The dancing is dazzling, and with a huge cast of kids, there's a built-in audience of parents, grandparents, friends, relatives, etc. which to count year after year.
All these elements are present in the enchanting performance by the Baltimore County Youth Ballet. So why am I feeling so unsettled? Is this little experiment getting to me that much?
I've brought along my 5-year-old son for emotional ballast. If I start to wig out, maybe he can talk me back.
And he loves this "Nutcracker," at least the first act, which is funny and fast-paced and dramatic. But my thoughts are growing darker.
This time, when the mouse is shot in the classic comedic interlude in the Battle Scene, I find myself thinking: Why can't those gutless toy soldiers use real bullets?
At intermission, we get a Sprite and a bag of blueberry Skittles in the lobby and my mood brightens.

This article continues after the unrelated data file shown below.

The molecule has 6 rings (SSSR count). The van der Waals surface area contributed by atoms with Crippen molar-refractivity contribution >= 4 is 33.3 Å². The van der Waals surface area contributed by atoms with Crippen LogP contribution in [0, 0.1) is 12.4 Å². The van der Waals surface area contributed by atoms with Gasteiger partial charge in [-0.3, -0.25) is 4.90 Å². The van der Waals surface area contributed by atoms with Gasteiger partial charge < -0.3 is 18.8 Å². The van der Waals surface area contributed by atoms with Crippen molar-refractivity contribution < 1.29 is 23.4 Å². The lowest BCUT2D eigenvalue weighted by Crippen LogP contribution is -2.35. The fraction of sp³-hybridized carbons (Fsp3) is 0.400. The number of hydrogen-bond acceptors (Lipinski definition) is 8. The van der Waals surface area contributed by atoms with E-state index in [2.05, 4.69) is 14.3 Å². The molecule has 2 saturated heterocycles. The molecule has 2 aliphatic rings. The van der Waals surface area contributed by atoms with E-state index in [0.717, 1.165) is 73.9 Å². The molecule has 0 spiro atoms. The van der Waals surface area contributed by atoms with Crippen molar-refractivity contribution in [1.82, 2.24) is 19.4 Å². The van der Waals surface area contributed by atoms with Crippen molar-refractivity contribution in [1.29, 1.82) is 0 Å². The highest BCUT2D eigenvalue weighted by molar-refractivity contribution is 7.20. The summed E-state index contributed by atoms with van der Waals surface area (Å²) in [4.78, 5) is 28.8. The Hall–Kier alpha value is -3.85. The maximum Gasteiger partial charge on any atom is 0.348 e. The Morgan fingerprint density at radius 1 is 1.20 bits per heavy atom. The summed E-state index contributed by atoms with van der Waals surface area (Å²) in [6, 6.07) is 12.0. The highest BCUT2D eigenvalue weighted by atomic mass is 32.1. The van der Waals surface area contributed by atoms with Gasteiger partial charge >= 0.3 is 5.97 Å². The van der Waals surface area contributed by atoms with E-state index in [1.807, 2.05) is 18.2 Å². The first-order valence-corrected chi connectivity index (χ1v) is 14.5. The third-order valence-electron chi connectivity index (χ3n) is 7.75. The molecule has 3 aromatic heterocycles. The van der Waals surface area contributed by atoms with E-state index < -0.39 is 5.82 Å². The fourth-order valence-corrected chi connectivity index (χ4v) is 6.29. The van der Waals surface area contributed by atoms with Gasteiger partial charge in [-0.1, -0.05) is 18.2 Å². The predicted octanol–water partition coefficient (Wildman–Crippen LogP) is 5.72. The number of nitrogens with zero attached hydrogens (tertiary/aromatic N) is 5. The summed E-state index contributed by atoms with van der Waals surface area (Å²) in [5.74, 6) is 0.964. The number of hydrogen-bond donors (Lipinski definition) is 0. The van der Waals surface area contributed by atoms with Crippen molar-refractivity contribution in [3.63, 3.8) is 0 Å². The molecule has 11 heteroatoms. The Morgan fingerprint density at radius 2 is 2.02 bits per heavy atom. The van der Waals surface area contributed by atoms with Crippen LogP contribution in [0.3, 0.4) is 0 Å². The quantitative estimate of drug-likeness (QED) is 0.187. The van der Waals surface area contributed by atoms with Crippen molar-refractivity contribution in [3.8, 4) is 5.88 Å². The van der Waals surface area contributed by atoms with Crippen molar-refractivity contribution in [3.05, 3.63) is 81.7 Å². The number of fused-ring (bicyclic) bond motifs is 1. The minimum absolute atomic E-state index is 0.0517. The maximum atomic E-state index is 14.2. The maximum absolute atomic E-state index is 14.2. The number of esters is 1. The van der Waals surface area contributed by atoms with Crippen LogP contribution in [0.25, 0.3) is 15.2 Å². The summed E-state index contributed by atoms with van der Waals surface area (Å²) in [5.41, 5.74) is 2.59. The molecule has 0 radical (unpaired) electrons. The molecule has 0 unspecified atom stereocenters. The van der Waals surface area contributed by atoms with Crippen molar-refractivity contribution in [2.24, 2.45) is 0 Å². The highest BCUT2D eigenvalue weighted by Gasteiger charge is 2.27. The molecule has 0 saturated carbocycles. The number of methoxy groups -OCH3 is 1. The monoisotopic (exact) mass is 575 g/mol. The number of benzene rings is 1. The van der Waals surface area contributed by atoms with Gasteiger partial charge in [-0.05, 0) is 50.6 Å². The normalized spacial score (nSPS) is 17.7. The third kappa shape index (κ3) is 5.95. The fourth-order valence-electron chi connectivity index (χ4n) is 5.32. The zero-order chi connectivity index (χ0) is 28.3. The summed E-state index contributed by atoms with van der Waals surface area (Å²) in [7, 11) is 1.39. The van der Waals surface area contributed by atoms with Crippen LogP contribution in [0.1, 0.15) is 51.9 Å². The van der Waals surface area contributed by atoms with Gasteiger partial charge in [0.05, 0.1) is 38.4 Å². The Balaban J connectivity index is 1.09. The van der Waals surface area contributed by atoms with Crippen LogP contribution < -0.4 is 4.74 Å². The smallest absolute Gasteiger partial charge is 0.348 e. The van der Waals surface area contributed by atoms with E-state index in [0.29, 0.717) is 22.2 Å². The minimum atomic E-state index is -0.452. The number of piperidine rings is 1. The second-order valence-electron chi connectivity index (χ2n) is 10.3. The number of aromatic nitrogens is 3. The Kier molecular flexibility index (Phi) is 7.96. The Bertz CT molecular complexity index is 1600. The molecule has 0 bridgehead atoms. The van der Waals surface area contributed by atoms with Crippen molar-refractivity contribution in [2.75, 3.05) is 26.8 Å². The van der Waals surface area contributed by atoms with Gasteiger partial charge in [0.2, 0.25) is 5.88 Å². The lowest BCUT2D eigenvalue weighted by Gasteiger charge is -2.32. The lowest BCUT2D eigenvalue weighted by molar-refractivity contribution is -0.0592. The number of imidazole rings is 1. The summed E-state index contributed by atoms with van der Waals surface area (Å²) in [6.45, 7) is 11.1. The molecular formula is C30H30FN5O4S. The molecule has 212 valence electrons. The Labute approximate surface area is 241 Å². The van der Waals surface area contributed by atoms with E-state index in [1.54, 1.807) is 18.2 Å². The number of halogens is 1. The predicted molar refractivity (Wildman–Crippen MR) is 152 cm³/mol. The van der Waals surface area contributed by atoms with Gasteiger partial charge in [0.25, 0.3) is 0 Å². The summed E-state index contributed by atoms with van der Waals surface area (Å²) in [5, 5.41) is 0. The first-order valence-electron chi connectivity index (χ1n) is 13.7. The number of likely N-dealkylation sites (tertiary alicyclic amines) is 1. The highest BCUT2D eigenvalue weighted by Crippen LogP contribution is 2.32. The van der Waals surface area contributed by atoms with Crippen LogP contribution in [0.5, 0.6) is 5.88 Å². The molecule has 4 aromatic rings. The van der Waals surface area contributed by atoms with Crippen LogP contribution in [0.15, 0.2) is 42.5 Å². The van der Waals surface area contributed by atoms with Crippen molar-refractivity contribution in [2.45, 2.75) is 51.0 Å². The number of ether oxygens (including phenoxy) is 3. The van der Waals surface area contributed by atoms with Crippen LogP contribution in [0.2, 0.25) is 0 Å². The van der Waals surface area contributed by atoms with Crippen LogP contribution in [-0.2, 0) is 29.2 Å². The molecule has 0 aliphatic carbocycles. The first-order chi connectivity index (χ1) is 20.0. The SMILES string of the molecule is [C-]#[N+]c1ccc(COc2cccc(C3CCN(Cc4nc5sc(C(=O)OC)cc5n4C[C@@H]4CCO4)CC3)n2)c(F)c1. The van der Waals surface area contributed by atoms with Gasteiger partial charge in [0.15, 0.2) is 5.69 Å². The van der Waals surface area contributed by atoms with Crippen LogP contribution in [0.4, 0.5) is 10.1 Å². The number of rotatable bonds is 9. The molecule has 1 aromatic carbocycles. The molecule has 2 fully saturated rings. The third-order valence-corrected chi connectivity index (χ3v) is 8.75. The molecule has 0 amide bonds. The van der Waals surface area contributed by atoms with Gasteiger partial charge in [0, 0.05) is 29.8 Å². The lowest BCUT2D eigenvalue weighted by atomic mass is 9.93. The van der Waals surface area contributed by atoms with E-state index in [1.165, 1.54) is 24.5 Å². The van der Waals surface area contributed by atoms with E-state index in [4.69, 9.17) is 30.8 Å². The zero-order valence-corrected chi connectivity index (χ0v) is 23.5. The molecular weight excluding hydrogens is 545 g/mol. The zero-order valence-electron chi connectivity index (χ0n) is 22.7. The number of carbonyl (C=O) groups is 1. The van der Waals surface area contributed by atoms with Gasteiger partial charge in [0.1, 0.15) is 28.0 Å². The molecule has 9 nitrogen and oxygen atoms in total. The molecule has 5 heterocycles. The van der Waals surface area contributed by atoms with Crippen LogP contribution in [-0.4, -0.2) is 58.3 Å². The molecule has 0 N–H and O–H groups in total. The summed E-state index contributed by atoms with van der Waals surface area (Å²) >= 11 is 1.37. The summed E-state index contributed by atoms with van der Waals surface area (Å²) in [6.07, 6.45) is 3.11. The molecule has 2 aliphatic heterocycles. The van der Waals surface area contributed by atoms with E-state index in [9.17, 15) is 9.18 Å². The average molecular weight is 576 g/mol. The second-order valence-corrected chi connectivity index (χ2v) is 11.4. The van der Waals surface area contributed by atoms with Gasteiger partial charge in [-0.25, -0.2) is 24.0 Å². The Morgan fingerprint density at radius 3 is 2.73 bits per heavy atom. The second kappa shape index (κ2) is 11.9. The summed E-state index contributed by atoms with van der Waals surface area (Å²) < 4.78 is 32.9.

But by the middle of Act II, when the smiling Mother Ginger and her Polichinelles take the stage, it's all I can do not to shoot to my feet and scream: "WHAT IS THIS ADULTERESS DOING HERE?!"
The Waltz of the Flowers seems to take, oh, two weeks. And by the time we get to the romantic, signature dance featuring the Nutcracker Prince and Sugar Plum Fairy, I'm thinking: pas de deux, schmas de deux. Where's the nearest exit?
As we sprint to the parking lot, I arrive at the frightening realization that in less than 15 hours, I'll be watching my fourth "Nutcracker" of the weekend.
As to how much longer this experiment can continue without serious emotional scarring, I cannot say.
Lyric Opera House